But this false Chinese notion of rationality has played out dangerously on the world stage, with the evolving dispute with Japan over the Diaoyu/Senkaku Islands, demanding that Vietnam stop energy exploration on its Vanguard Bank, and the Doklam standoff with India. The India dilemma has coincided with China’s propaganda war to pull Bhutan closer to Beijing instead of traditional ally New Delhi, unveiling the true nature of China’s strategy.

Many foreign-policy experts believe the US and China are advancing toward a Thucydides’ trap, but China is too smart and sophisticated for that to happen. What Beijing is now achieving is a Hobbesian jungle that involves areas like the South China Sea, patiently pushing aside smaller countries while entangling the US, Japan and South Korea in a tug-of-war with China’s proxy, North Korea.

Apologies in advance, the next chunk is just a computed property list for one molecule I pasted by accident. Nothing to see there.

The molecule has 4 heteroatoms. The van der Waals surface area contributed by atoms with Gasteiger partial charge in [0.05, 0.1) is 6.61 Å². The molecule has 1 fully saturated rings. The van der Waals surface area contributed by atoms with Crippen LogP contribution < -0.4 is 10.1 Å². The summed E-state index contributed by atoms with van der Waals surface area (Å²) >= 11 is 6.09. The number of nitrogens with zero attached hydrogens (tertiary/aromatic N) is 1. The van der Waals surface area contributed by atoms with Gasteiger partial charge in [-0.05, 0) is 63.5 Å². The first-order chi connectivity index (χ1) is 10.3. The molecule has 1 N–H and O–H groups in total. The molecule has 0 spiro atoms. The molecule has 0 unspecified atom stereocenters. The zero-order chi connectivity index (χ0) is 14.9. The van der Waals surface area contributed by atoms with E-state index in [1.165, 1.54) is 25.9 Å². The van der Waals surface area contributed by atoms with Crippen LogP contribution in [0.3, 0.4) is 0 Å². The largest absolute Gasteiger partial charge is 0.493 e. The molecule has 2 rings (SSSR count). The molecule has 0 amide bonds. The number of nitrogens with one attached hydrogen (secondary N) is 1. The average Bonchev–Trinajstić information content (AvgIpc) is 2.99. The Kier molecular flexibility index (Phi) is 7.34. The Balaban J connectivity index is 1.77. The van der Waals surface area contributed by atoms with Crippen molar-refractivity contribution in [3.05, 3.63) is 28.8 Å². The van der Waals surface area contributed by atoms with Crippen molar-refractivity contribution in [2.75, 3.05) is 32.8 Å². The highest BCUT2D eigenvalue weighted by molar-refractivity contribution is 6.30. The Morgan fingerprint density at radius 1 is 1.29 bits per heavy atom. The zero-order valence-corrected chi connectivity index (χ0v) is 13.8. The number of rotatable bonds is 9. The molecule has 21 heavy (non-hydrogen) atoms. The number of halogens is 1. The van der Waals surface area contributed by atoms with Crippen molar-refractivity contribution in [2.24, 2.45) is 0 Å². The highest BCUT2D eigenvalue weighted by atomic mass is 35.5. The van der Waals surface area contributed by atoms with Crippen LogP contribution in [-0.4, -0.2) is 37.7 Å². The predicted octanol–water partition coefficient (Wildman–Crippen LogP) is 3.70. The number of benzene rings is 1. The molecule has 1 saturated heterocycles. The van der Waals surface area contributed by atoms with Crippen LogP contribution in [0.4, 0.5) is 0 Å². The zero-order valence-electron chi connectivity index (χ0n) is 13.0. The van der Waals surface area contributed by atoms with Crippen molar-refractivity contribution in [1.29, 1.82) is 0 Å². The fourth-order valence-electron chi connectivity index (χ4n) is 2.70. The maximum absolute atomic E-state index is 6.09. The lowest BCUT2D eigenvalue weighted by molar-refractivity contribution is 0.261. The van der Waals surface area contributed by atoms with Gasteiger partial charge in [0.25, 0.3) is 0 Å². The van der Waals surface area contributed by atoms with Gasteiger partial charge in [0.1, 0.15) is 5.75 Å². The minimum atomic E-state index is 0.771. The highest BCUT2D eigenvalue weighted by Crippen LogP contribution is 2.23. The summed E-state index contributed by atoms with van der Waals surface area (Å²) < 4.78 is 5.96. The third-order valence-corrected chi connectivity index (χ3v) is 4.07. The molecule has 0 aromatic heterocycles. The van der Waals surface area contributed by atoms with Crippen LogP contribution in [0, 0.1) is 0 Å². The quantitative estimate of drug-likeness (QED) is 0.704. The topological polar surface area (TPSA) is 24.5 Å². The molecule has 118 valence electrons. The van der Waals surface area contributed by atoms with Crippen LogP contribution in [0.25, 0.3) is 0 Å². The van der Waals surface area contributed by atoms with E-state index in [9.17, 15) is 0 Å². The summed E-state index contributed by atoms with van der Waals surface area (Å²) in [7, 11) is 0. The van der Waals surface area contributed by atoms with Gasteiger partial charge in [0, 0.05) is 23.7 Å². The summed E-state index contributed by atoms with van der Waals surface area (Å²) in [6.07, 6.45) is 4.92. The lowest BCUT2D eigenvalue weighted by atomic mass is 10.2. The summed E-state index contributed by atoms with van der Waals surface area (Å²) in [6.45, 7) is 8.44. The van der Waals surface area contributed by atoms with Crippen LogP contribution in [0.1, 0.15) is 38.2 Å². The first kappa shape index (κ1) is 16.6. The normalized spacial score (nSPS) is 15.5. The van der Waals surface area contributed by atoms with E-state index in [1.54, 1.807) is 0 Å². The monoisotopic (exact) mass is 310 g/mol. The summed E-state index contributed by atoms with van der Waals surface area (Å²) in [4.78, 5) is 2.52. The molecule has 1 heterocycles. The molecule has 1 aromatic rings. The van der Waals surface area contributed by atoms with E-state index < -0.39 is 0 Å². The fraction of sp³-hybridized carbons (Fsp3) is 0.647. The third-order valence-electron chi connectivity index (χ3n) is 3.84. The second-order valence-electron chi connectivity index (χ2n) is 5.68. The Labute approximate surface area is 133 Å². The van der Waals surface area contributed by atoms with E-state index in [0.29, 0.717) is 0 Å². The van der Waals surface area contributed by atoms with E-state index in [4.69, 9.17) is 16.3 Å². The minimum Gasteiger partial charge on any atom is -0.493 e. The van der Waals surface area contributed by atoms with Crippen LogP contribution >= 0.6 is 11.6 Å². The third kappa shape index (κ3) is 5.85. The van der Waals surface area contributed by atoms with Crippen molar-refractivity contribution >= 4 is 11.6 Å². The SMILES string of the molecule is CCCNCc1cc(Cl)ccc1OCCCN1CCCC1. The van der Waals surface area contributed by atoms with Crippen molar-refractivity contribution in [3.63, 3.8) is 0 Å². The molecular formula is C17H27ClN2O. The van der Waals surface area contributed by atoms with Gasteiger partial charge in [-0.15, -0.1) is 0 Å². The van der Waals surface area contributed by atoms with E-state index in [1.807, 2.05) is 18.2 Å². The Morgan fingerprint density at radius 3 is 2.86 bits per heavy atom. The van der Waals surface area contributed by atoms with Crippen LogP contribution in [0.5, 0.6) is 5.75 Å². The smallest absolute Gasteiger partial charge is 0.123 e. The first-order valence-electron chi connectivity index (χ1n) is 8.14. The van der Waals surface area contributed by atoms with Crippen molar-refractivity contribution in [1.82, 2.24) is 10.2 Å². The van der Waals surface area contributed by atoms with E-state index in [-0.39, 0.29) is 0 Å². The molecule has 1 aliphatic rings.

When China makes these moves it does so with a keen eye on geo-strategic placement (an example is a new overseas base in Djibouti to counter India’s Indian Ocean dominance), diversified mineral wealth and using gains at others’ expense for potential Chinese exploitation.

Henry Kissinger wrote in his 2011 book On China of the Chinese term shi, which means “the potential energy or momentum inherent in any circumstance at a given moment comprising geography, terrain, weather, balance of forces, surprise, moral and many other elements”.

Kissinger elaborated that the Chinese planner spends his time “observing and cultivating changes in the strategic landscape”. That is exactly what is taking place in the border dispute with India, attempting to conquer the South China Sea and displacing the US out of Southeast Asia with a phony nuclear threat involving North Korea while the Chinese manifestly prop up Kim Jong-un’s regime with expanded trade.